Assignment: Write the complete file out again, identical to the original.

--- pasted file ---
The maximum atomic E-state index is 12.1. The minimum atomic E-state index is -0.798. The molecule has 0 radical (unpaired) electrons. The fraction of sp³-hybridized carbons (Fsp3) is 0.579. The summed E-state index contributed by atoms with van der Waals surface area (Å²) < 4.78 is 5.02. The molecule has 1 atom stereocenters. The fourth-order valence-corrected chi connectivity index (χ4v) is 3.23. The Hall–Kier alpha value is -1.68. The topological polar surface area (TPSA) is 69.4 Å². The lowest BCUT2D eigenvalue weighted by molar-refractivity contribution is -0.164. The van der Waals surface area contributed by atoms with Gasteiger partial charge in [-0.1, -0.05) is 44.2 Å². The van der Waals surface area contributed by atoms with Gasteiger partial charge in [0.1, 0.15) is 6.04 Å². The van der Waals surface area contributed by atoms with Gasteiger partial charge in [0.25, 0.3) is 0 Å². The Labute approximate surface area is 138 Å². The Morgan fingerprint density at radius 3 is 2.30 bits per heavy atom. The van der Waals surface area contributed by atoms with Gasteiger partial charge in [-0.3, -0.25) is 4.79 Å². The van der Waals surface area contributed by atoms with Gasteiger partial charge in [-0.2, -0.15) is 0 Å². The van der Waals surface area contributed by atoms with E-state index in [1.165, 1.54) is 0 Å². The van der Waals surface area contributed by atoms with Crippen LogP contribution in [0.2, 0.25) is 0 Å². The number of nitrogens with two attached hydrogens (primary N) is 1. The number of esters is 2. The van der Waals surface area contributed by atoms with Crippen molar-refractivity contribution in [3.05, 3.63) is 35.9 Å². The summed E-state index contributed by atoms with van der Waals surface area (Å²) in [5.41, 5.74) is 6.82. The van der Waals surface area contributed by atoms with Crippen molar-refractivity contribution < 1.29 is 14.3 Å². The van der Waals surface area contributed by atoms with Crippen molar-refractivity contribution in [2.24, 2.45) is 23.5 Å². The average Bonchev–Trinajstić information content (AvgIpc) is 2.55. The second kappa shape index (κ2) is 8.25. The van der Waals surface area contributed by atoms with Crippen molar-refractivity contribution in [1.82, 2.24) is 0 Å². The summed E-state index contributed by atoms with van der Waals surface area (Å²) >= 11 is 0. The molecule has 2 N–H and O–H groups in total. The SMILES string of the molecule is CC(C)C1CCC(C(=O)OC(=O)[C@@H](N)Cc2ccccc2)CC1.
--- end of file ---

The maximum atomic E-state index is 12.1. The minimum atomic E-state index is -0.798. The molecule has 0 radical (unpaired) electrons. The fraction of sp³-hybridized carbons (Fsp3) is 0.579. The summed E-state index contributed by atoms with van der Waals surface area (Å²) < 4.78 is 5.02. The molecule has 1 atom stereocenters. The fourth-order valence-corrected chi connectivity index (χ4v) is 3.23. The Hall–Kier alpha value is -1.68. The topological polar surface area (TPSA) is 69.4 Å². The lowest BCUT2D eigenvalue weighted by molar-refractivity contribution is -0.164. The van der Waals surface area contributed by atoms with Gasteiger partial charge in [-0.1, -0.05) is 44.2 Å². The van der Waals surface area contributed by atoms with Gasteiger partial charge in [0.1, 0.15) is 6.04 Å². The van der Waals surface area contributed by atoms with Gasteiger partial charge in [0.25, 0.3) is 0 Å². The Labute approximate surface area is 138 Å². The Morgan fingerprint density at radius 3 is 2.30 bits per heavy atom. The van der Waals surface area contributed by atoms with Gasteiger partial charge in [-0.3, -0.25) is 4.79 Å². The van der Waals surface area contributed by atoms with Gasteiger partial charge in [-0.2, -0.15) is 0 Å². The van der Waals surface area contributed by atoms with E-state index in [1.165, 1.54) is 0 Å². The van der Waals surface area contributed by atoms with Crippen LogP contribution in [0.2, 0.25) is 0 Å². The number of nitrogens with two attached hydrogens (primary N) is 1. The number of esters is 2. The van der Waals surface area contributed by atoms with Crippen molar-refractivity contribution in [3.05, 3.63) is 35.9 Å². The summed E-state index contributed by atoms with van der Waals surface area (Å²) in [5.41, 5.74) is 6.82. The van der Waals surface area contributed by atoms with Crippen molar-refractivity contribution < 1.29 is 14.3 Å². The van der Waals surface area contributed by atoms with Crippen molar-refractivity contribution in [2.24, 2.45) is 23.5 Å². The average Bonchev–Trinajstić information content (AvgIpc) is 2.55. The second kappa shape index (κ2) is 8.25. The van der Waals surface area contributed by atoms with Crippen molar-refractivity contribution in [1.82, 2.24) is 0 Å². The summed E-state index contributed by atoms with van der Waals surface area (Å²) >= 11 is 0. The molecule has 2 N–H and O–H groups in total. The SMILES string of the molecule is CC(C)C1CCC(C(=O)OC(=O)[C@@H](N)Cc2ccccc2)CC1.